DATA: What data infrastructure supports recognition, characterization and response to anthropocenics in this setting? Who has access to relevant data and sense-making tools?


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May 18, 2021
In response to:

Data infrastructure supporting recognition of the anthropocenic air pollution in the context of the 6th Naphtha plants is the collection of health related and biological data, as it could be one possibility to sue. The data collected in scientific studies mentioned in the film were the concentration of a certain metabolite (produced when being exposed to VCM) in the bodies of children visiting the schools nearby and the incidence of cancer in the surrounding area. Doing medical and epidemiological research on these topics could help to set regulations. And - and that's maybe even more important to the people affected - if you can prove that you got a disease from being near the factory, you might be able to sue.

Jason Ludwig's picture
April 22, 2019

The question of data relates to Denise Brock’s key role in the passage of the Energy Employees Occupational Illness Compensation Program Act (EEOICPA). Brock independently collected thousands of documents related to the health of  workers in nuclear facilities like Weldon Spring in her efforts to show that they had been exposed to pathological levels of radiation. In many cases, their employers were fully aware of the dangers these workers faced, but kept this information to themselves or hidden away in the private documents that Denise uncovered decades later. Prior to Denise's work this information was not publically available, and if workers who had become ill wanted to receive compensation for worksite expose, they would have to undergo exposure reconstruction assessments, which--due to the lack of accurate and available data--were imperfect evaluations of the actual levels of radiation workers had been exposed to. Due to Denise's advocacy, which led to the passage of the EEOICPA, workers at nuclear facilities are exempted from the exposure reconstruction assessments and are eligible for compensation payments up to a maximum amount of $250,000, plus medical expenses for accepted conditions.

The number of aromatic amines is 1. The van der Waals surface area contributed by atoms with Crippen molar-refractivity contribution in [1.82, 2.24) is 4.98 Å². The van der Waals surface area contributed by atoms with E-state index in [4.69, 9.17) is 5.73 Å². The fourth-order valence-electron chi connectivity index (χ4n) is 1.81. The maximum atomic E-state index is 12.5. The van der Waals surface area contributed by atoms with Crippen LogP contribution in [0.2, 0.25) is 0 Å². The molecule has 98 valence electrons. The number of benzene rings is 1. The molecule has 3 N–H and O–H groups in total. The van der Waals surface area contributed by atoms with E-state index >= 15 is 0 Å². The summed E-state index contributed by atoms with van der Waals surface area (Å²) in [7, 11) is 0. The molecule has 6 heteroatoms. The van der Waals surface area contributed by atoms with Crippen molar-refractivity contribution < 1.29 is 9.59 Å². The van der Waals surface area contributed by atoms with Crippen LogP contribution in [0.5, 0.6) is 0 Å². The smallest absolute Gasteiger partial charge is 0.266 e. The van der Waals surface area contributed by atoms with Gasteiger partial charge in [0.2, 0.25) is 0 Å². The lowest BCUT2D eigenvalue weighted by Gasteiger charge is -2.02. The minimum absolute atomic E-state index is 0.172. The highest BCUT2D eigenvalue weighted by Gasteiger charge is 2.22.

Denise's experience raises a few questions and reflections on data in the Anthropocene:

  •  Issues like worksite and environmental exposure are often plagued by invisibilities and what STS scholars have referred to as "agnotologies"--where can activists/scholars/any interested party gain access to relevant data in relation to these issues (in a similar fashion to Denise's work)?
  • For historians in particular: do the thousands of documents Denise complied consitute an archive? How can these and similar archival practices be Anthropocenic strategies?